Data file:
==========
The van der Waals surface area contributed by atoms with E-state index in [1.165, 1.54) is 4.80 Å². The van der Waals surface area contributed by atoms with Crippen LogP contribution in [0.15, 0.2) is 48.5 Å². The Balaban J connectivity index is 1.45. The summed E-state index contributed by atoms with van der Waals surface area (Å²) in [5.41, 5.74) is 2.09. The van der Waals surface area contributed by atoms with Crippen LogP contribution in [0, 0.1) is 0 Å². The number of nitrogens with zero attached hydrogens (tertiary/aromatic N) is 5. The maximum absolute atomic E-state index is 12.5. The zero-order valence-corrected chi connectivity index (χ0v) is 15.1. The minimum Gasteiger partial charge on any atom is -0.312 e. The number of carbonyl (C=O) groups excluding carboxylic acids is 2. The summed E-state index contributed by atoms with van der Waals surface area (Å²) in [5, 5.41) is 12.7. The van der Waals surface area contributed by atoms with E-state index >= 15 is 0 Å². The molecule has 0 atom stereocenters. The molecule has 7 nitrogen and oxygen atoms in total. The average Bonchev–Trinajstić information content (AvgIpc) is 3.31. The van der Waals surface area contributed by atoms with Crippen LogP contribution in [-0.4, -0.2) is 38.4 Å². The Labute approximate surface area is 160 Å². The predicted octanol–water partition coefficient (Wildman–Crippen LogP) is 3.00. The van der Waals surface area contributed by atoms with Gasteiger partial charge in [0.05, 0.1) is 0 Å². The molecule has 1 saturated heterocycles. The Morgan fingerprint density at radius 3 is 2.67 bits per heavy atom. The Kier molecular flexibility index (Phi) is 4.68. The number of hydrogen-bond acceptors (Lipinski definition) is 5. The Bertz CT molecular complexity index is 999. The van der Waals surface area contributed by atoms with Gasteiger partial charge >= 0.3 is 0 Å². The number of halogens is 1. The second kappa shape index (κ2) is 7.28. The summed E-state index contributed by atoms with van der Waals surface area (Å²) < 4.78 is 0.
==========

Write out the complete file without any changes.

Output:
The van der Waals surface area contributed by atoms with E-state index in [1.165, 1.54) is 4.80 Å². The van der Waals surface area contributed by atoms with Crippen LogP contribution in [0.15, 0.2) is 48.5 Å². The Balaban J connectivity index is 1.45. The summed E-state index contributed by atoms with van der Waals surface area (Å²) in [5.41, 5.74) is 2.09. The van der Waals surface area contributed by atoms with Crippen LogP contribution in [0, 0.1) is 0 Å². The number of nitrogens with zero attached hydrogens (tertiary/aromatic N) is 5. The maximum absolute atomic E-state index is 12.5. The zero-order valence-corrected chi connectivity index (χ0v) is 15.1. The minimum Gasteiger partial charge on any atom is -0.312 e. The number of carbonyl (C=O) groups excluding carboxylic acids is 2. The summed E-state index contributed by atoms with van der Waals surface area (Å²) in [5, 5.41) is 12.7. The van der Waals surface area contributed by atoms with E-state index >= 15 is 0 Å². The molecule has 0 atom stereocenters. The molecule has 7 nitrogen and oxygen atoms in total. The average Bonchev–Trinajstić information content (AvgIpc) is 3.31. The van der Waals surface area contributed by atoms with Crippen LogP contribution in [-0.4, -0.2) is 38.4 Å². The Labute approximate surface area is 160 Å². The predicted octanol–water partition coefficient (Wildman–Crippen LogP) is 3.00. The van der Waals surface area contributed by atoms with Gasteiger partial charge in [0.05, 0.1) is 0 Å². The molecule has 1 saturated heterocycles. The Morgan fingerprint density at radius 3 is 2.67 bits per heavy atom. The Kier molecular flexibility index (Phi) is 4.68. The number of hydrogen-bond acceptors (Lipinski definition) is 5. The Bertz CT molecular complexity index is 999. The van der Waals surface area contributed by atoms with Gasteiger partial charge >= 0.3 is 0 Å². The number of halogens is 1. The second kappa shape index (κ2) is 7.28. The summed E-state index contributed by atoms with van der Waals surface area (Å²) < 4.78 is 0.